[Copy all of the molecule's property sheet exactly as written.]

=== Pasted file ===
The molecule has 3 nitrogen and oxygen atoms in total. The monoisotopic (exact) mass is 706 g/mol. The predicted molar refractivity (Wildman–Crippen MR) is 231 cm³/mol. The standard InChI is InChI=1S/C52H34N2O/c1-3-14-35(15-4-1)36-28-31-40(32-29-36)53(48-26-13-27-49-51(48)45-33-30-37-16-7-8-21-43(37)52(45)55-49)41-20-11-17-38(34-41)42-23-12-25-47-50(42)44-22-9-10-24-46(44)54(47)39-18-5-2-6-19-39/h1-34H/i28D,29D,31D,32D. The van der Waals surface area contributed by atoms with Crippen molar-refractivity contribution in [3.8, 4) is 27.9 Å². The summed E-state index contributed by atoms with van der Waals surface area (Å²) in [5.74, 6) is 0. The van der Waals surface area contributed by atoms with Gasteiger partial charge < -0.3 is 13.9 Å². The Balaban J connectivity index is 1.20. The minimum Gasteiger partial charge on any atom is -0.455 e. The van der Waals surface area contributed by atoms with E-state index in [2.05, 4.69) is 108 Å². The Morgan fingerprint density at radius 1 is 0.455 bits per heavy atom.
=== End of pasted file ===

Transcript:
The molecule has 3 nitrogen and oxygen atoms in total. The monoisotopic (exact) mass is 706 g/mol. The predicted molar refractivity (Wildman–Crippen MR) is 231 cm³/mol. The standard InChI is InChI=1S/C52H34N2O/c1-3-14-35(15-4-1)36-28-31-40(32-29-36)53(48-26-13-27-49-51(48)45-33-30-37-16-7-8-21-43(37)52(45)55-49)41-20-11-17-38(34-41)42-23-12-25-47-50(42)44-22-9-10-24-46(44)54(47)39-18-5-2-6-19-39/h1-34H/i28D,29D,31D,32D. The van der Waals surface area contributed by atoms with Crippen molar-refractivity contribution in [3.8, 4) is 27.9 Å². The summed E-state index contributed by atoms with van der Waals surface area (Å²) in [5.74, 6) is 0. The van der Waals surface area contributed by atoms with Gasteiger partial charge < -0.3 is 13.9 Å². The Balaban J connectivity index is 1.20. The minimum Gasteiger partial charge on any atom is -0.455 e. The van der Waals surface area contributed by atoms with E-state index in [2.05, 4.69) is 108 Å². The Morgan fingerprint density at radius 1 is 0.455 bits per heavy atom.